There has been some discussion about records which show that some of the Brethren purchased slaves. Some historians have assumed it was an example of “do as I say, not as I do.” However, there is the example of Elder David Long, who preached strongly against slavery. At one point, as he passed a slave auction, he was so moved that he purchased all the slaves and proceeded to free them.
Knowing the unassuming ways of the Brethren and their strong disgust for slavery, it would not be surprising at all for them to quietly purchase slaves with the specific purpose of giving them their freedom. This explanation fits much better with what is known about the Brethren. There are records of a slave purchase made by one influential leader, Samuel Mumma. Based on the integrity and character expected of Brethren leaders, it is pretty certain he would not have been permitted to continue as a leader if he were going against the decisions made at the Annual Meetings.
Although the Brethren’s beliefs in human equality would have put them in the abolitionist camp, they believed just as firmly in pacifism and non-resistance. As the Civil War approached, the Brethren along the Mason-Dixon line found themselves suspect by both sides. In the first place, both sides were asking them to swear an oath of allegiance to commit to a side, and they did not believe in taking oaths. Besides, their pacifist beliefs led them to refuse to enlist, angering both armies.
In the last few years before the Civil War, Brethren leaders began warning their congregations that they might have to suffer imprisonment and possibly death for their stance on abolition and pacifism. Some of the Brethren did indeed suffer imprisonment, and Elder John Kline was martyred as he went back and forth fulfilling his pastoral duties.
Ironically, one of the bloodiest battles of the Civil War, Antietam, was fought partially on Brethren farmland.
Samuel Mumma, already mentioned, was one of the lead elders in the nearby Brethren, or Dunker, church. The location of his farm was considered strategic to both sides. Upon reaching the farm, the Confederates burned down all the buildings except a small springhouse. Other Brethren families found their crops destroyed, either by the fighting or by burning.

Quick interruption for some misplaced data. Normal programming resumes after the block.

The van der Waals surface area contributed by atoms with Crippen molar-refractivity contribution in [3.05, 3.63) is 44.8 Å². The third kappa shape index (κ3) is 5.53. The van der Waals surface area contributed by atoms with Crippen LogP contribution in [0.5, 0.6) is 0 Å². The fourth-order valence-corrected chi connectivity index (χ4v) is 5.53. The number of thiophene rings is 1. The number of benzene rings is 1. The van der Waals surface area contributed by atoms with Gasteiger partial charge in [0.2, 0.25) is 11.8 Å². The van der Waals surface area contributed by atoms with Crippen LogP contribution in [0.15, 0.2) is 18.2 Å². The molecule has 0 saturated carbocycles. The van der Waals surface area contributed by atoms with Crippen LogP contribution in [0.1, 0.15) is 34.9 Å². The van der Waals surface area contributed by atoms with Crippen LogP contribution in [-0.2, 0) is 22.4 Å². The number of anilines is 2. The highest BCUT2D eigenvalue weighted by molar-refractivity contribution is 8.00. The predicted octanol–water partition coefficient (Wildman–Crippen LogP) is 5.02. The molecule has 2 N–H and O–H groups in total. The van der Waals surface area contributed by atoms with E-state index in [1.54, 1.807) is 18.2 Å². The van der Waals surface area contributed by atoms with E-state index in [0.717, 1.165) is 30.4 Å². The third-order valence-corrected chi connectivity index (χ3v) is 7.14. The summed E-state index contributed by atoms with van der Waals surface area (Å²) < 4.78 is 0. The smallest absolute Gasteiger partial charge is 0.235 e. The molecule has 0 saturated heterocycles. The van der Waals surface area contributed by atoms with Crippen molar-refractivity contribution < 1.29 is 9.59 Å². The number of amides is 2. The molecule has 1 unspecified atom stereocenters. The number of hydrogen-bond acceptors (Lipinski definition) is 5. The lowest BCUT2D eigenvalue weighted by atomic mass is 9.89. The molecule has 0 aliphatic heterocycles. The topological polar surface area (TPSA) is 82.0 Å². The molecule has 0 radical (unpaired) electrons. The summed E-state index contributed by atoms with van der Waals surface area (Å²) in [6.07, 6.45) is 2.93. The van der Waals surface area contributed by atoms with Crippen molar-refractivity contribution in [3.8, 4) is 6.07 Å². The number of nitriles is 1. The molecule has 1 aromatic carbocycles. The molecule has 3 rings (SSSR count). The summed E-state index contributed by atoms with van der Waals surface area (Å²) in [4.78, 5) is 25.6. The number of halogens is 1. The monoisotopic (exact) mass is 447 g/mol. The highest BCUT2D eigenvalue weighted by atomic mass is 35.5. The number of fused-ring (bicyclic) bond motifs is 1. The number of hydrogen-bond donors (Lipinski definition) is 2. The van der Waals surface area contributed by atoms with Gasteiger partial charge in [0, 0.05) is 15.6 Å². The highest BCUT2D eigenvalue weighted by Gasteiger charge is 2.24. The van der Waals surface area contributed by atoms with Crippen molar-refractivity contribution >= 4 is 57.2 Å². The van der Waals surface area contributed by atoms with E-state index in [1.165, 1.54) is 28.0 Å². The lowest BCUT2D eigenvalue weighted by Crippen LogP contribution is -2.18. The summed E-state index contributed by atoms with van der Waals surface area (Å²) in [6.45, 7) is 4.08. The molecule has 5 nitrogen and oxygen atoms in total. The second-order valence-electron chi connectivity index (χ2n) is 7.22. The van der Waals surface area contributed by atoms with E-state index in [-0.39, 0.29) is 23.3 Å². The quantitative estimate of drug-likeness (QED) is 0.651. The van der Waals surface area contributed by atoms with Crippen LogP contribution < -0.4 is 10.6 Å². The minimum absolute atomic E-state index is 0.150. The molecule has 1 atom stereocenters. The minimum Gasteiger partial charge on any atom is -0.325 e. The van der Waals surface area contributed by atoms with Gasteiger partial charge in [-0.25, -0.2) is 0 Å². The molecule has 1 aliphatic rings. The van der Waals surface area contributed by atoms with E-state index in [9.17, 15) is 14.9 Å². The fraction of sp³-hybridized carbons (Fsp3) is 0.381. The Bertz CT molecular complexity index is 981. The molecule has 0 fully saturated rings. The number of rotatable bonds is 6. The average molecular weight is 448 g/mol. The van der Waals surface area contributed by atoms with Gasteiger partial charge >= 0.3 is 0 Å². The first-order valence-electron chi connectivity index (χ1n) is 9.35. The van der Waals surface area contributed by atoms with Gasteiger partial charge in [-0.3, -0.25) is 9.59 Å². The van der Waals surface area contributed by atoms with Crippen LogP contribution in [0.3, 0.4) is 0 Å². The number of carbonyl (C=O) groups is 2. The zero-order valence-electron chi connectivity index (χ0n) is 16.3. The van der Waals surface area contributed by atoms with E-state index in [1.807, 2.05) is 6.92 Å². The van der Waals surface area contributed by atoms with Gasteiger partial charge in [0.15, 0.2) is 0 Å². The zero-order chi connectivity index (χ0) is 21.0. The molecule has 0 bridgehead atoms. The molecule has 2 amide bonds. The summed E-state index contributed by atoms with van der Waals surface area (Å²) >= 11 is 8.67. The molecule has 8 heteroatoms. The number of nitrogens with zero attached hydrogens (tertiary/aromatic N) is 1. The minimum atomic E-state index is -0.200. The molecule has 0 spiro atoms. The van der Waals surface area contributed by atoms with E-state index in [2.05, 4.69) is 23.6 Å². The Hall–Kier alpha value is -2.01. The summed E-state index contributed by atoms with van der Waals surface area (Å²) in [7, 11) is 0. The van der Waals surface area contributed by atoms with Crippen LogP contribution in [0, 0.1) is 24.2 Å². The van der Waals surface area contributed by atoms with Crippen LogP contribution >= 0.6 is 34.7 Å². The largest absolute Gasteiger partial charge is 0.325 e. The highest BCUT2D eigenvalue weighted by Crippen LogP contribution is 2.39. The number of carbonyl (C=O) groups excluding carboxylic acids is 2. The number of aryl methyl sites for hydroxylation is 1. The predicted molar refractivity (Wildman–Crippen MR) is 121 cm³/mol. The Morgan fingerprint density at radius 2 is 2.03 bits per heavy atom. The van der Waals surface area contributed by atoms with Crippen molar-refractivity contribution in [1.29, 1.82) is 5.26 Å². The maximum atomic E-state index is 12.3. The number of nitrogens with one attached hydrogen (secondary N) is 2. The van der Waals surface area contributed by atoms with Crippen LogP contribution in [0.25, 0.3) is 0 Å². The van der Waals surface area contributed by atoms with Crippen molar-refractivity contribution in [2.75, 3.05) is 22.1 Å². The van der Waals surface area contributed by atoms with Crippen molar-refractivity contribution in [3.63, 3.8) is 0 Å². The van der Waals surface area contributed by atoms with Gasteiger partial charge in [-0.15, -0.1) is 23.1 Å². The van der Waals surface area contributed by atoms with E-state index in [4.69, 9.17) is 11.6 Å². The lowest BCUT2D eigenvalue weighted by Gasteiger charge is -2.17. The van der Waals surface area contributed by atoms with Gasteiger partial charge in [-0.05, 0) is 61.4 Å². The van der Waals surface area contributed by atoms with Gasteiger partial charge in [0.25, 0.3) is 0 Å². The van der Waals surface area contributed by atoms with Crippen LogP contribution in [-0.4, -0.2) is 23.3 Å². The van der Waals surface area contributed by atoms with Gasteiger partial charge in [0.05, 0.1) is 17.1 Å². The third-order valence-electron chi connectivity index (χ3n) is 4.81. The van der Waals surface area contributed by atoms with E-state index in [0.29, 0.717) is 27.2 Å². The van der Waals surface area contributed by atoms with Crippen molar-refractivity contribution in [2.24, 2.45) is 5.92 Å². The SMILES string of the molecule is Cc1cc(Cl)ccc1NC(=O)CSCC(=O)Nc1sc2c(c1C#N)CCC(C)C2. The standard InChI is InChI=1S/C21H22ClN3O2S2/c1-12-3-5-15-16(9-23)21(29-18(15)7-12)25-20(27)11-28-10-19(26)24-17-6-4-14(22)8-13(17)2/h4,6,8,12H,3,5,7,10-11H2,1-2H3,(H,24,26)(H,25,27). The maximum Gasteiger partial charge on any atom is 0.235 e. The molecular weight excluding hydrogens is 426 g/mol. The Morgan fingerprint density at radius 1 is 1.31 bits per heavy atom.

Many of the Brethren had fled as the fighting moved toward them, but the ones who were left retrieved wounded soldiers, regardless of whether they were Union or Confederate, and cared for them in their homes. Some of the wounded were moved to the church, which served as a hospital in the ensuing days. The church has been rebuilt and today serves as a monument on the Antietam National Battle Field.
At some point, one of the soldiers at Antietam appropriated the large Bible that had been at the front of the church. He took it home with him to New York, and it passed through several hands over the next four decades. Eventually, those who were left of his regiment decided to return the Bible to the church. There was one problem. They did not know whether the church was still in existence, or who the pastor might be.
There were no Brethren churches in New York, but someone knew of a Brethren man who lived in Elmira, John T. Lewis. He had kept in touch with the Brethren through their publications and was entrusted by the regiment representatives with returning the Bible to its rightful place, the little church near Antietam Creek.
As we look back on the early Brethren and the roots of Charis Fellowship, we see a people who stood against the culture of their day to advocate for God’s values as found in Scripture. May we, too, search God’s Word as we make decisions about how we will live. — by Viki Rife
Viki Rife is descended from a long line of Brethren families. She currently serves as executive director of Women of Grace USA.